by Tom Ruff of The Information Market
November was both very typical and very interesting. When we looked back at the historical data, most metrics landed exactly as we expected, but something odd was brewing with the median sales price. In our last issue of STAT, we were scratching our heads when we reviewed our prediction for prices:
“Our math on the PPI is projecting lower numbers than logically acceptable, leaning more on the model than the logical prediction. The ARMLS Pending Price Index projects a median sales price of $206,400 for November. Using more ARMLS secret sauce and my own logic, I predict a median of $210,000. We’ll see if our model holds up.” — STAT November 2015 (analysis of data for October 2015)
Our median sales prices landed at $209,000, which confirmed that something went haywire in our model. Conversely, our secret sauce prediction was off by a tiny 0.5% difference. What is in the ARMLS secret sauce that is missing in our model? TRID!
The data in November points out a temporary disruption in volume and the median sales price. This was a surprise as the conventional wisdom found through various Facebook groups was that a few closings were taking longer, but the overall consensus was much ado about nothing. In reality, we believe TRID has pushed back several hundred closings causing lower than expected sales volumes as well as a decline in the median sales price.
Just like measuring the weather, many of our metrics are daily. Two of these daily metrics involve the median sales price for pending home sale contracts as well as monthly homes sold. It’s a little bit counter intuitive but the daily measurements of the median sales price of all pending contracts will trend slightly below the daily measurements of the monthly closed contracts, as evidenced in the chart below:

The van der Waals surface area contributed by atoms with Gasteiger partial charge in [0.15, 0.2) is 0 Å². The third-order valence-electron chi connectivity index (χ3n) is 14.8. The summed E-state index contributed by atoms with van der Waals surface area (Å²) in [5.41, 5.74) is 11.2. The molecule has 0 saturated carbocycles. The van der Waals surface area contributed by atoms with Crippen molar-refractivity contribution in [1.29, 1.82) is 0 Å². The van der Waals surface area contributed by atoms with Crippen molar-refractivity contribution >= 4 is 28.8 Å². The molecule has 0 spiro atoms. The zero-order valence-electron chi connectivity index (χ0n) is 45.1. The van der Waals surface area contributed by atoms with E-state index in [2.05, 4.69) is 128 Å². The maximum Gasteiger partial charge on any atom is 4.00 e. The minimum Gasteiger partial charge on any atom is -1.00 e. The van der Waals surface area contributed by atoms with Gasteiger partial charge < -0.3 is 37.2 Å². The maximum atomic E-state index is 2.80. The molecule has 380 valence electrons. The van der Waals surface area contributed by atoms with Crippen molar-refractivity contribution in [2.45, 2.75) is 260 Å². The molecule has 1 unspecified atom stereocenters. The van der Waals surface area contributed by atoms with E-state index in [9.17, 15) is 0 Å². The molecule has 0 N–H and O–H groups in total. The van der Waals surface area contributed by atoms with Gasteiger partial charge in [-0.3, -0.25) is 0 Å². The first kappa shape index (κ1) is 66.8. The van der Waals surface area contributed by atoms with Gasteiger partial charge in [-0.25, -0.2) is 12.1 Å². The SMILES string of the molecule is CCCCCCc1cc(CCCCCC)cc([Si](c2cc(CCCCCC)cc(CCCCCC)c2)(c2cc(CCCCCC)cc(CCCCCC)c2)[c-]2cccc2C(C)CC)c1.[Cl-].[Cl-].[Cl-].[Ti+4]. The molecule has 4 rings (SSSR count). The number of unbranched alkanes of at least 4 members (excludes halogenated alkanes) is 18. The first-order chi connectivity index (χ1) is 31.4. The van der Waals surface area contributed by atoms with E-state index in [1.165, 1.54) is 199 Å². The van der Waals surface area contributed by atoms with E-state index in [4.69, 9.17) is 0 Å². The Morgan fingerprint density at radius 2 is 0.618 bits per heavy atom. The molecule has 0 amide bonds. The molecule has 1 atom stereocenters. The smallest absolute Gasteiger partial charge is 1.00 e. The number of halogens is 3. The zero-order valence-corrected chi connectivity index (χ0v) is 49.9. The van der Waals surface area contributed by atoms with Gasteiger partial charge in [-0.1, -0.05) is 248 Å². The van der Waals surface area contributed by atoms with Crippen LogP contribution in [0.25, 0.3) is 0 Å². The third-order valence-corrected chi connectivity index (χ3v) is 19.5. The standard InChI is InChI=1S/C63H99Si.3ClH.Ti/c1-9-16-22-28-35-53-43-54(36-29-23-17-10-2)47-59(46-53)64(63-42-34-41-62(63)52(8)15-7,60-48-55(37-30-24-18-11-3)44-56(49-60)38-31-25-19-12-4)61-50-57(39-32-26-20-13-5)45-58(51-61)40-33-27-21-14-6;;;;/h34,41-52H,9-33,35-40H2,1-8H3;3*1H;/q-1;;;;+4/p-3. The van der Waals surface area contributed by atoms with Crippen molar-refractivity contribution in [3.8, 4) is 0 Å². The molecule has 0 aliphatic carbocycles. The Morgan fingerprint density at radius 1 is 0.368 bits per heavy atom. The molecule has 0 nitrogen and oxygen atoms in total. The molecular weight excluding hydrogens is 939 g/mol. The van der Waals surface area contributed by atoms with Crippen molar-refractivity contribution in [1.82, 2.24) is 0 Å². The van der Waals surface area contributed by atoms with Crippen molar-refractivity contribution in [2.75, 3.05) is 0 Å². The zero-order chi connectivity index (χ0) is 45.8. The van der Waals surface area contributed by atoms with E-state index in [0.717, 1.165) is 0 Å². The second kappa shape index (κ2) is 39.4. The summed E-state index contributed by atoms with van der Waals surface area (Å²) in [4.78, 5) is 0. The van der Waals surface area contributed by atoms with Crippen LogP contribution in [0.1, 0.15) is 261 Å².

As you can see by the chart, the gap between the monthly median sales price and the median sales price for all pending contracts narrows in October with the lines crossing in November. The disruption in these numbers can be attributed to TRID.
Why? TRID only affects purchases with a mortgage, in some instances delaying them. This causes a temporarily higher cash to mortgage ratio. Public records for November in Maricopa County tell us the price of a median resale home where the buyer paid cash was $173,000 while the median price for a resale home where the buyer obtained a mortgage was $215,000. This negative pricing pressure from the increase in cash sales in the cash to mortgage ratio accounted for the “lower numbers than logically acceptable” drop we talked about last month in the PPI. This will be a temporary disruption with numbers returning to their normal patterns.
If our hypothesis is correct we should expect to see the percentage of cash sales increase and they did. Here’s where it gets tricky! There are seasonal patterns that also affect the percent-age of cash sales, however, the chart below shows that the percentage increase this year is clearly higher than normal seasonal trends.
Percentage of Cash Sales
ARMLS Pending Price Index (PPI)
We expect the lagging sales from November to record in December as the TRID effect wears off. We predict sales volume will improve to 6,750 and the median sales price will land around $214,000 in December 2015.
Posted on April 22, 2016 at 5:12 pm by Tamara Weber